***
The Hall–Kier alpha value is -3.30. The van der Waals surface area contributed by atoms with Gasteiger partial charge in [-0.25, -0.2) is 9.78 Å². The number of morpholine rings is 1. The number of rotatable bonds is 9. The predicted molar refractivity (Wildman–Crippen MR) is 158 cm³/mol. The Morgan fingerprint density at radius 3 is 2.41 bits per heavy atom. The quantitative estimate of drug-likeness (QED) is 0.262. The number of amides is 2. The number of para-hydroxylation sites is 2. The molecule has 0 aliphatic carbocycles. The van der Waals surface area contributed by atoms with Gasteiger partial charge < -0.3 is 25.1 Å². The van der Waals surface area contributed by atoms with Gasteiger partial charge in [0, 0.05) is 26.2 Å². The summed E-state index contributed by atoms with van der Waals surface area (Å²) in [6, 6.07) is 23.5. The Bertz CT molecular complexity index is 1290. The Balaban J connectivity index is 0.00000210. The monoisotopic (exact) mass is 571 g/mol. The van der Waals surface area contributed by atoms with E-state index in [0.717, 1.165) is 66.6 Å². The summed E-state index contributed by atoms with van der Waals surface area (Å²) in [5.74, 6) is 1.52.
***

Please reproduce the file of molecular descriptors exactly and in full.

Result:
The Hall–Kier alpha value is -3.30. The van der Waals surface area contributed by atoms with Gasteiger partial charge in [-0.25, -0.2) is 9.78 Å². The number of morpholine rings is 1. The number of rotatable bonds is 9. The predicted molar refractivity (Wildman–Crippen MR) is 158 cm³/mol. The Morgan fingerprint density at radius 3 is 2.41 bits per heavy atom. The quantitative estimate of drug-likeness (QED) is 0.262. The number of amides is 2. The number of para-hydroxylation sites is 2. The molecule has 0 aliphatic carbocycles. The van der Waals surface area contributed by atoms with Gasteiger partial charge < -0.3 is 25.1 Å². The van der Waals surface area contributed by atoms with Gasteiger partial charge in [0, 0.05) is 26.2 Å². The summed E-state index contributed by atoms with van der Waals surface area (Å²) in [6, 6.07) is 23.5. The Bertz CT molecular complexity index is 1290. The Balaban J connectivity index is 0.00000210. The monoisotopic (exact) mass is 571 g/mol. The van der Waals surface area contributed by atoms with E-state index in [0.717, 1.165) is 66.6 Å². The summed E-state index contributed by atoms with van der Waals surface area (Å²) in [5.74, 6) is 1.52.